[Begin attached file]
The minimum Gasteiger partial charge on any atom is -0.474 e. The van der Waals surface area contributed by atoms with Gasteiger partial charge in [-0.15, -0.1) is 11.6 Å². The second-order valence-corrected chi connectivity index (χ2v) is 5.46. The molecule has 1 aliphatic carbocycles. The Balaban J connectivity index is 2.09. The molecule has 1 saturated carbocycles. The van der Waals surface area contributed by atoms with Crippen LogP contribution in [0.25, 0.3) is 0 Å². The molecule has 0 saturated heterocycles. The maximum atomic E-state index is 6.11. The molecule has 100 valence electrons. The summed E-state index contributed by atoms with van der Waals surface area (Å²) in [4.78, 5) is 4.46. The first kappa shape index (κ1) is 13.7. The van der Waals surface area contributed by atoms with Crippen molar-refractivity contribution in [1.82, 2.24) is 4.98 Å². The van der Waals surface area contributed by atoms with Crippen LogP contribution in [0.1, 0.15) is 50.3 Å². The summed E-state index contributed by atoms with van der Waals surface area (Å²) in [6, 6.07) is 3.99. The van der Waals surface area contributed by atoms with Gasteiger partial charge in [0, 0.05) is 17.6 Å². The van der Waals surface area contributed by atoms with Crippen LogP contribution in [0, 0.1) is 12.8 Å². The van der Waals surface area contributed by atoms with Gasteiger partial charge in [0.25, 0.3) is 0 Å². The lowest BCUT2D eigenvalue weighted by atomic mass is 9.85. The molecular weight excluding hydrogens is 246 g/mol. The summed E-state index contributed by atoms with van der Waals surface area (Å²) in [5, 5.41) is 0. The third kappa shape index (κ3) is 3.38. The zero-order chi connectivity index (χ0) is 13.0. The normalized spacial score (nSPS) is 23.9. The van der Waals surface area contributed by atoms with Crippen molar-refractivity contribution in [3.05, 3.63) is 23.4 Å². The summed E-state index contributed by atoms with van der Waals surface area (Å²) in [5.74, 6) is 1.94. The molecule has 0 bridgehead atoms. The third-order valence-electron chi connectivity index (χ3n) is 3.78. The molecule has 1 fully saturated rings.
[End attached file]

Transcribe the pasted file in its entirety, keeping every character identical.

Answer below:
The minimum Gasteiger partial charge on any atom is -0.474 e. The van der Waals surface area contributed by atoms with Gasteiger partial charge in [-0.15, -0.1) is 11.6 Å². The second-order valence-corrected chi connectivity index (χ2v) is 5.46. The molecule has 1 aliphatic carbocycles. The Balaban J connectivity index is 2.09. The molecule has 1 saturated carbocycles. The van der Waals surface area contributed by atoms with Crippen LogP contribution in [0.25, 0.3) is 0 Å². The molecule has 0 saturated heterocycles. The maximum atomic E-state index is 6.11. The molecule has 100 valence electrons. The summed E-state index contributed by atoms with van der Waals surface area (Å²) in [4.78, 5) is 4.46. The first kappa shape index (κ1) is 13.7. The van der Waals surface area contributed by atoms with Crippen molar-refractivity contribution in [1.82, 2.24) is 4.98 Å². The van der Waals surface area contributed by atoms with Crippen LogP contribution in [0.1, 0.15) is 50.3 Å². The summed E-state index contributed by atoms with van der Waals surface area (Å²) in [6, 6.07) is 3.99. The van der Waals surface area contributed by atoms with Gasteiger partial charge in [0, 0.05) is 17.6 Å². The van der Waals surface area contributed by atoms with Crippen LogP contribution in [0, 0.1) is 12.8 Å². The van der Waals surface area contributed by atoms with Gasteiger partial charge in [0.25, 0.3) is 0 Å². The lowest BCUT2D eigenvalue weighted by atomic mass is 9.85. The molecular weight excluding hydrogens is 246 g/mol. The summed E-state index contributed by atoms with van der Waals surface area (Å²) in [5, 5.41) is 0. The third kappa shape index (κ3) is 3.38. The zero-order chi connectivity index (χ0) is 13.0. The normalized spacial score (nSPS) is 23.9. The van der Waals surface area contributed by atoms with Crippen molar-refractivity contribution in [3.05, 3.63) is 23.4 Å². The summed E-state index contributed by atoms with van der Waals surface area (Å²) in [5.74, 6) is 1.94. The molecule has 0 bridgehead atoms. The third-order valence-electron chi connectivity index (χ3n) is 3.78. The molecule has 1 fully saturated rings.